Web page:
In addition to its effect on the stromal HA content, PEGPH20 promoted a tumour-specific increase in macromolecular permeability by inducing fenestrations and interendothelial junctional gaps in the endothelia of the tumour vessels (for a schematic representation of the proposed mechanism, see figure 2). This is one of the first reports that tumour vessel permeability may limit response to cytotoxic treatment and can be modulated in primary tumours. The molecular basis of this intriguing observation remains to be fully elucidated, but it is in line with previous reports demonstrating a role for HA in increasing endothelial barrier integrity, possibly through CD44-dependent reorganisation of the endothelial actin cytoskeleton.7 Interestingly, the ultrastructural phenotype described for the vascular endothelial cells after treatment with PEGPH20 is very similar to that associated with vascular endothelial growth factor (VEGF)-induced hyperpermeability.8 Vice versa, the absence of this phenotype in untreated endogenous pancreatic cancers from mice with pancreas-specific expression of mutated K-ras and inactivated p53 (KPC mice) may explain the failure of anti-VEGF agents in pancreatic cancer.
In parallel with the paper presented in this issue, Provenzano et al 9 from Seattle (USA) published a study that further supports the main findings reported by Jacobetz and coworkers in this issue of Gut. These authors confirmed the abundance of HA in the stroma of murine and human pancreatic cancer tissues and that PEGPH20 was highly effective in ablating stromal HA from endogenous murine pancreatic cancers and re-expanding the microvasculature. Furthermore, they provided experimental evidence that, as previously described in xenograft experiments, administration of PEGPH20 led to a significant reduction in intratumoral fluid pressure in spontaneous KPC mouse tumours.5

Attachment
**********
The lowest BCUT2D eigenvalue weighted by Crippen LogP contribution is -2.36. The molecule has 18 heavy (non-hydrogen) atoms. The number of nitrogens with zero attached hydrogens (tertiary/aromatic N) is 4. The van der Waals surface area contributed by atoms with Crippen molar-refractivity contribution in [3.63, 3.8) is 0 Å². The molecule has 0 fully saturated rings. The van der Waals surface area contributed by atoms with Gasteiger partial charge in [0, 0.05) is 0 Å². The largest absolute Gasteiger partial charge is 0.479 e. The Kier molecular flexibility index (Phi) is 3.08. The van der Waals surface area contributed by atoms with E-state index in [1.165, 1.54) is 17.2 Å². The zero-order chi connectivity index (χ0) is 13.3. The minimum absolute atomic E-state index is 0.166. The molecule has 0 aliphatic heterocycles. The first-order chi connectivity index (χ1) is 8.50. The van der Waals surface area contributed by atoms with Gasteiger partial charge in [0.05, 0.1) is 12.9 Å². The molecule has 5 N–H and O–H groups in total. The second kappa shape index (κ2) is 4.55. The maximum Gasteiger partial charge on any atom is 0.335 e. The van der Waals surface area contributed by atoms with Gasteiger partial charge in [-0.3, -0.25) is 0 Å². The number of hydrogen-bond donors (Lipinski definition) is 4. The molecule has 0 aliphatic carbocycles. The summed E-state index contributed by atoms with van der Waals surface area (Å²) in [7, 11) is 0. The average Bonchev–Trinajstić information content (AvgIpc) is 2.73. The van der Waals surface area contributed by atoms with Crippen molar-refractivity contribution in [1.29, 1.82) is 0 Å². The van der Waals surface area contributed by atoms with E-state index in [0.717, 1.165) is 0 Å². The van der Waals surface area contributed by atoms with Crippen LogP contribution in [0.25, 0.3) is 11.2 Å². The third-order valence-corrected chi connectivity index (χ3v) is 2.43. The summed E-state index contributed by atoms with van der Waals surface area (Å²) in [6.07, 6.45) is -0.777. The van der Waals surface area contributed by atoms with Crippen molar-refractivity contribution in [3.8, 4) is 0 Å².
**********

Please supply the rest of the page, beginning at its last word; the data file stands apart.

Although the end points demonstrating significantly increased survival after combination therapy are concordant in the two papers, the mechanistic models for PEGPH20 action provided in the two studies and the experimental set-ups are somewhat different. While Jacobetz and coauthors only used KPC mice with advanced pancreatic tumours and a volume of 270±100 mm3, corresponding to the situation found in the majority of patients with pancreatic cancer, Provenzano et al used smaller tumours of wider size range (from 2 mm to 5 mm diameter), corresponding to more variable, earlier stages of the disease. Furthermore, the application protocols for PEGPH20 and gemcitabine were different; most significantly, the group in Seattle used higher doses of PEGPH20. However, even when using these higher doses of PEGPH20, the authors could not detect significant toxicities or morphological alterations in healthy non-target organs. An interesting additional observation of Provenzano et al was the reduction in the number of metastases in mice treated with both gemcitabine and PEGPH20 compared with those treated with gemcitabine alone. PEGPH20 was also effective in reducing the HA content of the metastases, which was associated with increased apoptosis and reduced proliferation in these lesions. It is reassuring to note that re-establishing tumour perfusion and inducing fenestrations in the endothelia of the tumours through depletion of HA does not lead to increased metastasis formation. This is particularly interesting in the light of other recent reports in different tumour models that VEGF-based antiangiogenic strategies may actually lead to enhanced metastasis formation due to multiple mechanisms of adaptation.10 It can be speculated that the scarce vasculature and increased IFP seen in pancreatic cancer represent a prometastatic microenvironment that can revert to a less hypoxic and less metastatic one after depletion of HA and other components of the extracellular matrix.